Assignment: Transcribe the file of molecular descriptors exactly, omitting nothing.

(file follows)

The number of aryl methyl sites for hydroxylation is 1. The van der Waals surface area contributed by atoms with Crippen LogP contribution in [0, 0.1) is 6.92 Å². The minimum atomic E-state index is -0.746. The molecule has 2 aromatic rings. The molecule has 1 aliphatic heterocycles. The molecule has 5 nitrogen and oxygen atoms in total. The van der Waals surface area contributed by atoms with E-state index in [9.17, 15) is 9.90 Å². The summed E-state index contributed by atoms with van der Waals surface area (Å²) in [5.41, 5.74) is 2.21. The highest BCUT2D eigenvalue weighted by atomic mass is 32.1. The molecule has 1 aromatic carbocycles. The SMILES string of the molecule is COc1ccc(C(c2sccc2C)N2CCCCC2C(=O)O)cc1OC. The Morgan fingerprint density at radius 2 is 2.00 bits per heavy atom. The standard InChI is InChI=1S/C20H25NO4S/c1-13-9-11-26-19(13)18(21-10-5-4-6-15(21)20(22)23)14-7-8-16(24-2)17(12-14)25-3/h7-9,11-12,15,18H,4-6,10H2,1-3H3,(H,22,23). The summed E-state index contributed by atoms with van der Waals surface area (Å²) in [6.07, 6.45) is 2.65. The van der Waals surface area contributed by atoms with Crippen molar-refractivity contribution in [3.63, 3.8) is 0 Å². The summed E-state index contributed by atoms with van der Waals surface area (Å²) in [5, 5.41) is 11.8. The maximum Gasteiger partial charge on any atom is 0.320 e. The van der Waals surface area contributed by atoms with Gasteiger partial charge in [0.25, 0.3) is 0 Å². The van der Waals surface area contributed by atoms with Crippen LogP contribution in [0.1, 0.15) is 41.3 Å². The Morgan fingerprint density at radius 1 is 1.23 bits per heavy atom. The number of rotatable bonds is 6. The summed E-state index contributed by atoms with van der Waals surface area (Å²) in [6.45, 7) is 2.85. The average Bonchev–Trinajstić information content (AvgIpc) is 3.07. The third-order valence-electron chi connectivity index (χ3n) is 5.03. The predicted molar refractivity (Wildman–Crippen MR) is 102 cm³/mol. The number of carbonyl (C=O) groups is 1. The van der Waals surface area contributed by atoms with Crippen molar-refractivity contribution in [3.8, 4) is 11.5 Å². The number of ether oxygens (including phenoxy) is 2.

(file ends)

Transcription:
The number of aryl methyl sites for hydroxylation is 1. The van der Waals surface area contributed by atoms with Crippen LogP contribution in [0, 0.1) is 6.92 Å². The minimum atomic E-state index is -0.746. The molecule has 2 aromatic rings. The molecule has 1 aliphatic heterocycles. The molecule has 5 nitrogen and oxygen atoms in total. The van der Waals surface area contributed by atoms with E-state index in [9.17, 15) is 9.90 Å². The summed E-state index contributed by atoms with van der Waals surface area (Å²) in [5.41, 5.74) is 2.21. The highest BCUT2D eigenvalue weighted by atomic mass is 32.1. The molecule has 1 aromatic carbocycles. The SMILES string of the molecule is COc1ccc(C(c2sccc2C)N2CCCCC2C(=O)O)cc1OC. The Morgan fingerprint density at radius 2 is 2.00 bits per heavy atom. The standard InChI is InChI=1S/C20H25NO4S/c1-13-9-11-26-19(13)18(21-10-5-4-6-15(21)20(22)23)14-7-8-16(24-2)17(12-14)25-3/h7-9,11-12,15,18H,4-6,10H2,1-3H3,(H,22,23). The summed E-state index contributed by atoms with van der Waals surface area (Å²) in [6.07, 6.45) is 2.65. The van der Waals surface area contributed by atoms with Crippen molar-refractivity contribution in [3.63, 3.8) is 0 Å². The summed E-state index contributed by atoms with van der Waals surface area (Å²) in [5, 5.41) is 11.8. The maximum Gasteiger partial charge on any atom is 0.320 e. The van der Waals surface area contributed by atoms with Gasteiger partial charge in [0.25, 0.3) is 0 Å². The van der Waals surface area contributed by atoms with Crippen LogP contribution in [0.1, 0.15) is 41.3 Å². The Morgan fingerprint density at radius 1 is 1.23 bits per heavy atom. The number of rotatable bonds is 6. The summed E-state index contributed by atoms with van der Waals surface area (Å²) in [6.45, 7) is 2.85. The average Bonchev–Trinajstić information content (AvgIpc) is 3.07. The third-order valence-electron chi connectivity index (χ3n) is 5.03. The predicted molar refractivity (Wildman–Crippen MR) is 102 cm³/mol. The number of carbonyl (C=O) groups is 1. The van der Waals surface area contributed by atoms with Crippen molar-refractivity contribution in [3.8, 4) is 11.5 Å². The number of ether oxygens (including phenoxy) is 2.